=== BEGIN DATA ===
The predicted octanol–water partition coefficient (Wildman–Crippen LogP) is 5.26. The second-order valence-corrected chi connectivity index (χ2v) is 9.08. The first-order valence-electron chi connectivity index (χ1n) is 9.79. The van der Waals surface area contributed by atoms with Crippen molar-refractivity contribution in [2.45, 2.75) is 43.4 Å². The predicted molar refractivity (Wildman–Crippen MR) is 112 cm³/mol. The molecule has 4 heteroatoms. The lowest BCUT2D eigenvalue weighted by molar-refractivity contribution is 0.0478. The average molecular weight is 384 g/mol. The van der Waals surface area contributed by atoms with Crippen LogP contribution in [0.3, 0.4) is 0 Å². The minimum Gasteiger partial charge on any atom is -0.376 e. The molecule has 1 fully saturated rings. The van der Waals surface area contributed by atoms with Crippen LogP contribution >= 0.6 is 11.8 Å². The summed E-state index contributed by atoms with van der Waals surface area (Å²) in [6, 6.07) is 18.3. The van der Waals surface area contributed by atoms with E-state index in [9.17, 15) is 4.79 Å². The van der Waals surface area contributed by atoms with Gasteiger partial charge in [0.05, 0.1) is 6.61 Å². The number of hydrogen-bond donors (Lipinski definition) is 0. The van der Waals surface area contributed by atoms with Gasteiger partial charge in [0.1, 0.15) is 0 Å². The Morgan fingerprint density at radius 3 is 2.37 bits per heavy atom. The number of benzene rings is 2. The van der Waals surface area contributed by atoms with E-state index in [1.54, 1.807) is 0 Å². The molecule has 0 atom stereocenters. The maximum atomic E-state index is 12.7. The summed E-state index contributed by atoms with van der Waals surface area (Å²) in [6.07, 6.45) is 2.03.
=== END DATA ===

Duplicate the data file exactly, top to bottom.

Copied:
The predicted octanol–water partition coefficient (Wildman–Crippen LogP) is 5.26. The second-order valence-corrected chi connectivity index (χ2v) is 9.08. The first-order valence-electron chi connectivity index (χ1n) is 9.79. The van der Waals surface area contributed by atoms with Crippen molar-refractivity contribution in [2.45, 2.75) is 43.4 Å². The predicted molar refractivity (Wildman–Crippen MR) is 112 cm³/mol. The molecule has 4 heteroatoms. The lowest BCUT2D eigenvalue weighted by molar-refractivity contribution is 0.0478. The average molecular weight is 384 g/mol. The van der Waals surface area contributed by atoms with Crippen LogP contribution in [0.3, 0.4) is 0 Å². The minimum Gasteiger partial charge on any atom is -0.376 e. The molecule has 1 fully saturated rings. The van der Waals surface area contributed by atoms with Crippen LogP contribution >= 0.6 is 11.8 Å². The summed E-state index contributed by atoms with van der Waals surface area (Å²) in [6, 6.07) is 18.3. The van der Waals surface area contributed by atoms with E-state index in [9.17, 15) is 4.79 Å². The van der Waals surface area contributed by atoms with Gasteiger partial charge in [0.05, 0.1) is 6.61 Å². The number of hydrogen-bond donors (Lipinski definition) is 0. The van der Waals surface area contributed by atoms with Gasteiger partial charge in [0.1, 0.15) is 0 Å². The Morgan fingerprint density at radius 3 is 2.37 bits per heavy atom. The number of benzene rings is 2. The van der Waals surface area contributed by atoms with E-state index in [1.54, 1.807) is 0 Å². The molecule has 0 atom stereocenters. The maximum atomic E-state index is 12.7. The summed E-state index contributed by atoms with van der Waals surface area (Å²) in [6.07, 6.45) is 2.03.